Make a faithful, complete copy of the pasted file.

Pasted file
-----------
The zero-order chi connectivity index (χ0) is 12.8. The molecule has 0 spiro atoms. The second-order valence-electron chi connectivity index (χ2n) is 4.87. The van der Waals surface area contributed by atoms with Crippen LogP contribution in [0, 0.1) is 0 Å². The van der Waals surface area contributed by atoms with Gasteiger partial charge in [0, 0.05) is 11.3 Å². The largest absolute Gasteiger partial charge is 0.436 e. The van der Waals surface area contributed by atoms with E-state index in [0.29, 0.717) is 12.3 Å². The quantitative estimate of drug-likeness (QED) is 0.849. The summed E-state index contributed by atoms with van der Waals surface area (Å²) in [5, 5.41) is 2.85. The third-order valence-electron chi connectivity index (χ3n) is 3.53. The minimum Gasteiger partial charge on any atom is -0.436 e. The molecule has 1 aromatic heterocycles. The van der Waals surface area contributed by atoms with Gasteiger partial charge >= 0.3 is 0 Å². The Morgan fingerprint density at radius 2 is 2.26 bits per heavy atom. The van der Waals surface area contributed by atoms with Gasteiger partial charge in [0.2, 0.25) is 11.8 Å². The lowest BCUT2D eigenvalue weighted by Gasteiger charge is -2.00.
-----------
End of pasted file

The zero-order chi connectivity index (χ0) is 12.8. The molecule has 0 spiro atoms. The second-order valence-electron chi connectivity index (χ2n) is 4.87. The van der Waals surface area contributed by atoms with Crippen LogP contribution in [0, 0.1) is 0 Å². The van der Waals surface area contributed by atoms with Gasteiger partial charge in [0, 0.05) is 11.3 Å². The largest absolute Gasteiger partial charge is 0.436 e. The van der Waals surface area contributed by atoms with E-state index in [0.29, 0.717) is 12.3 Å². The quantitative estimate of drug-likeness (QED) is 0.849. The summed E-state index contributed by atoms with van der Waals surface area (Å²) in [5, 5.41) is 2.85. The third-order valence-electron chi connectivity index (χ3n) is 3.53. The minimum Gasteiger partial charge on any atom is -0.436 e. The molecule has 1 aromatic heterocycles. The van der Waals surface area contributed by atoms with Gasteiger partial charge >= 0.3 is 0 Å². The Morgan fingerprint density at radius 2 is 2.26 bits per heavy atom. The van der Waals surface area contributed by atoms with Gasteiger partial charge in [0.2, 0.25) is 11.8 Å². The lowest BCUT2D eigenvalue weighted by Gasteiger charge is -2.00.